Sexual misconduct by a company executive or employee can result in a wide variety of legal claims against the company itself. If the victim is an employee, a supervisor’s unwanted sexual advances or other conduct of a sexual nature can form the basis for a sexual harassment claim against the employer under Title VII of the Civil Rights Act. If the accuser is not an employee, the company may be subject to liability for the bad actor’s conduct under negligent hiring or supervisions theories.
Sexual misconduct allegations can spawn litigation beyond claims by the alleged victim as well. For example, former Uber CEO Travis Kalanick was sued by an early investor in the company following widely-publicized allegations of sexual harassment and gender discrimination. The investor asserted that Kalanick’s failure to disclose the alleged misconduct gave rise to claims for fraud, breach of contract and breach of fiduciary duty.
It is also not uncommon for the alleged perpetrator to file a suit claiming defamation following public allegations of sexual misconduct. For example, Dov Charney, former CEO of American Apparel, sued his former company and a hedge fund for defamation, alleging that both sought to damage his personal and professional reputation by suggesting to third parties that he had engaged in criminal misconduct of a sexual nature.
Because no single insurance policy will provide coverage for every type of claim that may result from misconduct allegations, policyholders should look carefully at the following coverages:
Employment Practices Liability Insurance
Employment practices liability insurance (EPLI) is the most likely source of coverage for sexual misconduct claims asserted by employees. EPLI generally covers claims made by employees based on employment-related misconduct of their superiors or co-workers. Most policies expressly cover claims for sexual harassment, wrongful termination, discrimination and retaliation and some provide coverage for additional employment-related claims such as defamation or negligent retention and supervision. Some EPLI policies also cover claims that are made by non-employees, such as customers or vendors, in addition to claims by employees.
A significant limitation is the common EPLI exclusion for claims alleging bodily injury. Thus, while claims for verbal sexual harassment may be covered under an EPLI policy, claims for physical sexual assault typically are not. If a claimant alleges both verbal and physical harassment or assault, an EPLI policy may provide at least partial coverage.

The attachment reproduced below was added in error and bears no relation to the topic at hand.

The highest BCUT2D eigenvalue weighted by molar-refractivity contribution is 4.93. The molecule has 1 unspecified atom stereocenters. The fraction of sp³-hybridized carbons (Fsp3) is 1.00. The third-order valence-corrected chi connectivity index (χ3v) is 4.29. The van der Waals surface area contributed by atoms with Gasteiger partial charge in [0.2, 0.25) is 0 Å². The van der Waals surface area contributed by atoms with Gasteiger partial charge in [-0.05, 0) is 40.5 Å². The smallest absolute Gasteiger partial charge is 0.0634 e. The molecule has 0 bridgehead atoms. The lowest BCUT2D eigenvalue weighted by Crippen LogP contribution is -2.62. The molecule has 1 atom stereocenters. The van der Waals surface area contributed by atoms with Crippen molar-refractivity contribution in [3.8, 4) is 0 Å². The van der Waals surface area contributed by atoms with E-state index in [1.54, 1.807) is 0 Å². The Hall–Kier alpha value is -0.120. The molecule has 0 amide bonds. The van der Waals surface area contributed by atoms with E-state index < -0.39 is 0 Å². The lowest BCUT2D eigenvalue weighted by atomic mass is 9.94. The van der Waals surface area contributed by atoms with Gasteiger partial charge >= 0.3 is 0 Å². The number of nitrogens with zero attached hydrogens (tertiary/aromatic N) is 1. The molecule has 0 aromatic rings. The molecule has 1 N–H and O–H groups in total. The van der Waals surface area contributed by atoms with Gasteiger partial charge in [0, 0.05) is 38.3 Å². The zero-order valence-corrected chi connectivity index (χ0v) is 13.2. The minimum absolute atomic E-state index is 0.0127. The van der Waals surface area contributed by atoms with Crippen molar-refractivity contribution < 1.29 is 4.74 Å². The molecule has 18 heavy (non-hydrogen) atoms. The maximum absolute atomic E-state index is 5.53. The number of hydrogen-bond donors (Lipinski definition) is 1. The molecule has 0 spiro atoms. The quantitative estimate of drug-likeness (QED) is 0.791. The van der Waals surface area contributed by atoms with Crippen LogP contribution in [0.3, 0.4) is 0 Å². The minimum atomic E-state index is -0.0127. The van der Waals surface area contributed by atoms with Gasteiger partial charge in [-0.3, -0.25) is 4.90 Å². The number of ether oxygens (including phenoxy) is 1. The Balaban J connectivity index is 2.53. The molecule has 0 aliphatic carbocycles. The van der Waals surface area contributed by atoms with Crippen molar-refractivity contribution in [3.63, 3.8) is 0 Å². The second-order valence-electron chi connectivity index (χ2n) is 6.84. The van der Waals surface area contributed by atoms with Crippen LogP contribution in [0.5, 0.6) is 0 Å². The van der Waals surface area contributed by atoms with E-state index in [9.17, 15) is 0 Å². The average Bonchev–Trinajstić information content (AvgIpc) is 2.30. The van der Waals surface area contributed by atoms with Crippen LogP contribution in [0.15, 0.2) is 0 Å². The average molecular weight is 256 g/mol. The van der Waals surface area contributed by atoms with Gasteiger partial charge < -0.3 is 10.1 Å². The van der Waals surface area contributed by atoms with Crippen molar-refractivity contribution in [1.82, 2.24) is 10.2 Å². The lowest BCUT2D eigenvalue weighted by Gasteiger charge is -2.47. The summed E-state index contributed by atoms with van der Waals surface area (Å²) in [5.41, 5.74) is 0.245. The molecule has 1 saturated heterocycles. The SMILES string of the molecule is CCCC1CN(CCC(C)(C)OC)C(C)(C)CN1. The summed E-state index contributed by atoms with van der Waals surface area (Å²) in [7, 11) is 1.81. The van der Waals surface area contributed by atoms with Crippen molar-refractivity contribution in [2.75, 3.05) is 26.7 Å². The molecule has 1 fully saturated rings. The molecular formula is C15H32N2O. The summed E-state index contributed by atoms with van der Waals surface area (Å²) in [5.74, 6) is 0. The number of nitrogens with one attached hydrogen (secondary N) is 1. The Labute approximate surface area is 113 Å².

Some claims arising out of alleged sexual misconduct may be covered under a general liability (GL) policy. Most GL policies provide coverage for claims alleging “personal injury,” which typically is defined to include defamation. Thus, a defamation suit by an accused harasser, like the American Apparel lawsuit, could be covered under a GL policy.
Unlike EPLI policies, GL policies also cover claims for “bodily injury.” Although a direct claim for physical assault would likely be subject to the standard policy exclusion for injuries that are “expected or intended,” some courts have found that this exclusion does not apply to a claim against a company for the negligent hiring or supervision of an individual who commits a sexual assault. Another limitation on coverage under GL policies is the standard exclusion for claims made by employees of the policyholder. Some courts, however, have found that such claims are covered where the alleged misconduct occurred outside the workplace or were otherwise unrelated to employment.
Directors and Officers
D&O insurance is another potential source of coverage for some sexual misconduct-related claims. D&O insurance generally provides indemnification coverage for the “wrongful acts” of a company’s directors and officers and, frequently, its general employees. Many policies also cover claims against the entity itself, but such coverage is generally narrower than the coverage for insured individuals.
D&O policies typically cover claims for fraud or breach of fiduciary duty, such as in the Uber lawsuit. Coverage for sexual misconduct claims is limited by standard exclusions for bodily injury, which may extend to claims for mental anguish, humiliation and emotional distress, and exclusions for “willful or intentional” misconduct. D&O policies also typically contain an “insured vs. insured” exclusion, which may bar coverage for claims made by employees against the company.
Crisis Management or Reputation Risk
The reputation damage caused by sexual misconduct allegations may be more costly to a business than any other litigation expenses it will incur. Crisis management insurance and reputation risk insurance are two newer forms of coverage that seek to address the risk negative publicity poses to a company’s bottom line. When a triggering event occurs, crisis management insurance typically pays for the hiring of a public relations firm to respond to the issue. Reputation risk insurance generally provides coverage for actual business loss sustained as the result of a negative publicity event. Coverages and policy forms for the two types of insurance vary widely, and sexual misconduct-related events may or may not be covered, depending on the coverage purchased.
Pursuit of Coverage
When a sexual misconduct claim is made against a company or one of its executives or employees, the company should immediately report the claim to all of its liability carriers, even if it is unclear whether there may be coverage under a given policy. When tendering claims and engaging in negotiations with insurers, policyholders and risk managers should not accept at face value any conventional wisdom on what types of liability are covered. If an insurance carrier initially denies coverage, a company should not accept this response without testing its basis and, if necessary, consulting insurance recovery counsel.